Under federal regulations, a City is prohibited from utilizing criteria or methods of administration that have the effect of discriminating against individuals with disabilities, or applying eligibility criteria that screen out or tend to screen out individuals with disabilities or any class of individuals with disabilities from fully and equally enjoying any service, program, or activity, unless such criteria can be shown to be necessary for the provision of the service, program, or activity being offered. 28 C.F.R. § 35.130(b)(3), (b)(8). Title II also requires that a public entity make reasonable modifications to its policies, practices, or procedures when necessary to avoid discrimination on the basis of disability, unless the public entity can demonstrate that doing so would fundamentally alter the nature of the service, program, or activity. Id. § 35.130(b)(7).
Thus, the question here is whether a significant proportion of disabled persons would be effectively prohibited from obtaining a zoning variance, due to financial constrants, and if so, then would the reduction in the cost of a zoning variance application fundamentally alter the ability of the city to process variance permits?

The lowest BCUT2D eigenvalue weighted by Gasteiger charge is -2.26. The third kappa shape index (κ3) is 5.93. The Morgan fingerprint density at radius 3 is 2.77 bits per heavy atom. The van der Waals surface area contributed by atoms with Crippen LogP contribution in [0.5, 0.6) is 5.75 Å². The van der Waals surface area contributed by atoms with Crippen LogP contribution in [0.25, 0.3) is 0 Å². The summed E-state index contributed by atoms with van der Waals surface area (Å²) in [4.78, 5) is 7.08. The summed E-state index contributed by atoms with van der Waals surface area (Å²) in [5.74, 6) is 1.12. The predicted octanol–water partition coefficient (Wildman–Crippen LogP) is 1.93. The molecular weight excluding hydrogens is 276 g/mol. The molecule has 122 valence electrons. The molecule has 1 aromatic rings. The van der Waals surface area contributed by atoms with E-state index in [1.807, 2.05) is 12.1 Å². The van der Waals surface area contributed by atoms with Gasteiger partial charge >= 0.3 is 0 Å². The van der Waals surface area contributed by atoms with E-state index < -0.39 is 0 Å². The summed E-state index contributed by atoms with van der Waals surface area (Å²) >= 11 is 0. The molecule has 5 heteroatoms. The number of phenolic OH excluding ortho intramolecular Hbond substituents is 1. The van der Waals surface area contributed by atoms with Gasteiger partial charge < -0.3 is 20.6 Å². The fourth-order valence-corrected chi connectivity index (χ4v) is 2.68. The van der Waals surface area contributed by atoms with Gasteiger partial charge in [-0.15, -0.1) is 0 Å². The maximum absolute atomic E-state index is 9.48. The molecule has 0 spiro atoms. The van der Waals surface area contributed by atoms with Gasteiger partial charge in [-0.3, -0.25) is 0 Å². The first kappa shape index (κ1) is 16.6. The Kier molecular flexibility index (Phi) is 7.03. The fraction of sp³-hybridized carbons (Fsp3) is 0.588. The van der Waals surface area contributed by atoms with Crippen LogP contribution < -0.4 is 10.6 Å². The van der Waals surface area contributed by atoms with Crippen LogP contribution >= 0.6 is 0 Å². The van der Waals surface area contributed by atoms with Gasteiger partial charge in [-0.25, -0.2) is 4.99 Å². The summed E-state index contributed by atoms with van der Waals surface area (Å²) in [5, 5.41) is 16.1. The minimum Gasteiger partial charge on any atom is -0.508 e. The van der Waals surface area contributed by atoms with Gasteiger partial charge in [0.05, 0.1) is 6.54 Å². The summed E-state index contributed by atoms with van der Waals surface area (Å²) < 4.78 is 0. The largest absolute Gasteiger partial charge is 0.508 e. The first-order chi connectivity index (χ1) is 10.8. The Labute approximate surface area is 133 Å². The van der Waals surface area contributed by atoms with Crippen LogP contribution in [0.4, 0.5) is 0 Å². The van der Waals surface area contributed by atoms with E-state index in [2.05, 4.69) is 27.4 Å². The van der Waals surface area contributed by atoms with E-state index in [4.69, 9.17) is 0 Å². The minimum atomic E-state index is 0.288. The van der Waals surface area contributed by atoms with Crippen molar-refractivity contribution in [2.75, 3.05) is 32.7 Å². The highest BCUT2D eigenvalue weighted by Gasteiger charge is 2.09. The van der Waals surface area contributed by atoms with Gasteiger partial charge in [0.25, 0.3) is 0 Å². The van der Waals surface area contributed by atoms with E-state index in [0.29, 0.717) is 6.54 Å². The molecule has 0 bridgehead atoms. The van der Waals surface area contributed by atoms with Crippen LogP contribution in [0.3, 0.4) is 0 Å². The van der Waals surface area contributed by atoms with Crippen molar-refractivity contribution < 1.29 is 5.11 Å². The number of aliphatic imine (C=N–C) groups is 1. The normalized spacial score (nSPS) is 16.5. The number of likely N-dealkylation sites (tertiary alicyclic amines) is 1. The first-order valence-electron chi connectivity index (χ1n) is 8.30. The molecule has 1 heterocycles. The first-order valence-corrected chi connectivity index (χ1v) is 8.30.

You may have statistics on the assent and income levels of seriously disabled persons. If those statistics show that an $800 administrative fee would effectively prohibit a significant proportion of those persons to obtain a zoning variance for a reasonable accommodation to their property, then you have a case against the city, and you may want to consider complaining to the U.S. Department of Justice (or, hire a private lawyer to sue on your client's behalf).
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